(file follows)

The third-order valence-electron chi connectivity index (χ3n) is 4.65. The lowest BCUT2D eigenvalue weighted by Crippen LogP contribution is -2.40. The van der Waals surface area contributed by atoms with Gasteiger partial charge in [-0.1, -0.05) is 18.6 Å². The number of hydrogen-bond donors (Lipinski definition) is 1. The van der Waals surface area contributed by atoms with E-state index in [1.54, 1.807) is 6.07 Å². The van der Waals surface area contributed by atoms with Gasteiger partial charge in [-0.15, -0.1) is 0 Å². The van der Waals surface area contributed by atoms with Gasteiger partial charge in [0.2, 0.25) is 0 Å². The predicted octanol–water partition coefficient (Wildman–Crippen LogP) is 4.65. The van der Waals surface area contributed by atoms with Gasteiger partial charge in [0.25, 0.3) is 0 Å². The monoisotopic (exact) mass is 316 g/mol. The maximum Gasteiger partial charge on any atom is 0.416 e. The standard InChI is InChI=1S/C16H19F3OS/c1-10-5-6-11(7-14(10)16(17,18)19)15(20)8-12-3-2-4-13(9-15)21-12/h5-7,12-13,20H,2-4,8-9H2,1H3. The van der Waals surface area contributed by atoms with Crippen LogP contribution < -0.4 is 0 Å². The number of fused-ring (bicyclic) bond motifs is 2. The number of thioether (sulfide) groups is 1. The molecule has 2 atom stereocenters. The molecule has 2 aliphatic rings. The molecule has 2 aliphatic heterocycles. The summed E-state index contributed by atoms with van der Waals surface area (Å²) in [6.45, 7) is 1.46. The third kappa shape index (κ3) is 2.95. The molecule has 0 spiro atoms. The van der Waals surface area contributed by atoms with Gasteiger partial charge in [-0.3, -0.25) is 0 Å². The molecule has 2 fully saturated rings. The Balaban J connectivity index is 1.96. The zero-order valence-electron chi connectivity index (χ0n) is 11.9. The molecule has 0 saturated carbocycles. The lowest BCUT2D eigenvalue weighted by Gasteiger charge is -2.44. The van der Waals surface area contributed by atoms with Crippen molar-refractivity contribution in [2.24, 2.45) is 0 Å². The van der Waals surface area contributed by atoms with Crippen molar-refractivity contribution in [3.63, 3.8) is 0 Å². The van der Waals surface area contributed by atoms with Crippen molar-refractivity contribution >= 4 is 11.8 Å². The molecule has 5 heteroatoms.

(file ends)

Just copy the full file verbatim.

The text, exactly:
The third-order valence-electron chi connectivity index (χ3n) is 4.65. The lowest BCUT2D eigenvalue weighted by Crippen LogP contribution is -2.40. The van der Waals surface area contributed by atoms with Gasteiger partial charge in [-0.1, -0.05) is 18.6 Å². The number of hydrogen-bond donors (Lipinski definition) is 1. The van der Waals surface area contributed by atoms with E-state index in [1.54, 1.807) is 6.07 Å². The van der Waals surface area contributed by atoms with Gasteiger partial charge in [-0.15, -0.1) is 0 Å². The van der Waals surface area contributed by atoms with Gasteiger partial charge in [0.2, 0.25) is 0 Å². The predicted octanol–water partition coefficient (Wildman–Crippen LogP) is 4.65. The van der Waals surface area contributed by atoms with Gasteiger partial charge in [0.25, 0.3) is 0 Å². The monoisotopic (exact) mass is 316 g/mol. The maximum Gasteiger partial charge on any atom is 0.416 e. The standard InChI is InChI=1S/C16H19F3OS/c1-10-5-6-11(7-14(10)16(17,18)19)15(20)8-12-3-2-4-13(9-15)21-12/h5-7,12-13,20H,2-4,8-9H2,1H3. The van der Waals surface area contributed by atoms with Crippen LogP contribution < -0.4 is 0 Å². The number of fused-ring (bicyclic) bond motifs is 2. The number of thioether (sulfide) groups is 1. The molecule has 2 atom stereocenters. The molecule has 2 aliphatic rings. The molecule has 2 aliphatic heterocycles. The summed E-state index contributed by atoms with van der Waals surface area (Å²) in [6.45, 7) is 1.46. The third kappa shape index (κ3) is 2.95. The molecule has 0 spiro atoms. The van der Waals surface area contributed by atoms with Gasteiger partial charge in [-0.3, -0.25) is 0 Å². The molecule has 2 fully saturated rings. The Balaban J connectivity index is 1.96. The zero-order valence-electron chi connectivity index (χ0n) is 11.9. The molecule has 0 saturated carbocycles. The lowest BCUT2D eigenvalue weighted by Gasteiger charge is -2.44. The van der Waals surface area contributed by atoms with Crippen molar-refractivity contribution in [2.24, 2.45) is 0 Å². The van der Waals surface area contributed by atoms with Crippen molar-refractivity contribution in [3.63, 3.8) is 0 Å². The van der Waals surface area contributed by atoms with Crippen molar-refractivity contribution >= 4 is 11.8 Å². The molecule has 5 heteroatoms.